After less than three days, the state’s new program offering one-time relief payments of $500 to Oregonians impacted by the coronavirus shutdowns has run out of cash.
With $35 million in federal Coronavirus Relief Fund dollars allocated to the program, the unique public-private partnership would allow approximately 70,000 Oregonians to receive checks.
With those in need reportedly lined up for two and three blocks at participating credit unions throughout the Portland metro area, they hit that number in three days, and the program was already winding down as of Friday morning.
Participating financial institutions had a final funding allotment cap for the day and were not accepting new walk-in applications once they reached the allotment cap. Previously scheduled appointments would continue through the end of the month, legislative leaders said, but new appointments will not be made.
“I want to thank the financial institutions that have stepped up in an emergency and are continuing to work so hard to get money into the hands of desperate Oregonians,” Senate President Peter Courtney said. “We’ve said from the beginning that we know this is not enough money to help all of those in need. But we had to take action to get money directly to people as quickly as possible and this is a tremendous example of Oregonians pitching in to help our most vulnerable.”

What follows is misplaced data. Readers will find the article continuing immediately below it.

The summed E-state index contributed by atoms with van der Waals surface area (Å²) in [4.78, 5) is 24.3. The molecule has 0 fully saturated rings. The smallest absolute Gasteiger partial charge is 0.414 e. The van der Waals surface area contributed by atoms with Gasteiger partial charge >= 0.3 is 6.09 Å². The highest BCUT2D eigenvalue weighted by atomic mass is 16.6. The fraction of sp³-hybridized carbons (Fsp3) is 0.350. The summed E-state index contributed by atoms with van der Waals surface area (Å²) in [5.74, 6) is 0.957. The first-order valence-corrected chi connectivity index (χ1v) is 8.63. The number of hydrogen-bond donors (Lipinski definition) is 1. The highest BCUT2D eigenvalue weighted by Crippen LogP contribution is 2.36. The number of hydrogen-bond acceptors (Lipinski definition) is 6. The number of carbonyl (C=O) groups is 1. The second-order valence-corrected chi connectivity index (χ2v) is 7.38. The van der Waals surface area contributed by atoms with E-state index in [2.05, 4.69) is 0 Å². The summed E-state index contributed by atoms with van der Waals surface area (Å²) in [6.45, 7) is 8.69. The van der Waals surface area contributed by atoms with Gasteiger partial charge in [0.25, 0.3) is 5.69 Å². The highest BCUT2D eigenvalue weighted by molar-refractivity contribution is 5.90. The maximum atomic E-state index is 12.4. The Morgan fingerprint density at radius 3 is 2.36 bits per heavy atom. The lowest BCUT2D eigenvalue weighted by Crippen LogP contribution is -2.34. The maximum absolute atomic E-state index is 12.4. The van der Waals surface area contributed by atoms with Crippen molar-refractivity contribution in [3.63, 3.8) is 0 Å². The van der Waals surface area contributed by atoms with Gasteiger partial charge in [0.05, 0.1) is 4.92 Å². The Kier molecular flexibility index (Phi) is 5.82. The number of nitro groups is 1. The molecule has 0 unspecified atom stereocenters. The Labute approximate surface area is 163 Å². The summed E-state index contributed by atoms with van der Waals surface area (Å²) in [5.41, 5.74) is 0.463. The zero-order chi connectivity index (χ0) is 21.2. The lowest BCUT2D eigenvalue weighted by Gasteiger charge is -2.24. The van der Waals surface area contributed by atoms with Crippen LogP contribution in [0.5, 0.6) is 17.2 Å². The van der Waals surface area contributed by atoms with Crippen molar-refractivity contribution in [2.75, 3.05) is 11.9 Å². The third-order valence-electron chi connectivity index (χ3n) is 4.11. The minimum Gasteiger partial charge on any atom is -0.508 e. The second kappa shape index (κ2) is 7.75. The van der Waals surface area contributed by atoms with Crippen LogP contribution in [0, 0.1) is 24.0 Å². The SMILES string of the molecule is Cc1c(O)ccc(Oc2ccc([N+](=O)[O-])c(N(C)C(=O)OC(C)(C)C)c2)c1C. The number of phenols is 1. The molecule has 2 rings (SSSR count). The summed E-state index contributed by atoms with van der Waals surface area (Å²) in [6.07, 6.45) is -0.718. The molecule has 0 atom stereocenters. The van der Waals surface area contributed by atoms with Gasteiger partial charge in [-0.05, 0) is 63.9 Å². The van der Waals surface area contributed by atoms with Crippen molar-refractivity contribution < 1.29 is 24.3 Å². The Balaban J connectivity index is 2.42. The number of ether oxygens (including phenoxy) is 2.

After two days, the program delivered funds to payments to nearly 40,000 eligible Oregonians in need. On the first day of the program, 62% of $500 payments went to ZIP codes outside the Portland Metropolitan Area, according to the offices of Courney and House Speaker Tina Kotek.
“These last couple days have put a spotlight on just how dire the need is all across the state,” Kotek said. “We have to get more money to help people. The federal government has the ability to make direct stimulus payments to Americans whose lives are in jeopardy and are not doing so. I find this incredibly frustrating and disappointing.”
The offices of the house speaker and senate president say they will follow up with more detailed information and data about the program as soon as it is available, including which geographic locations were served.
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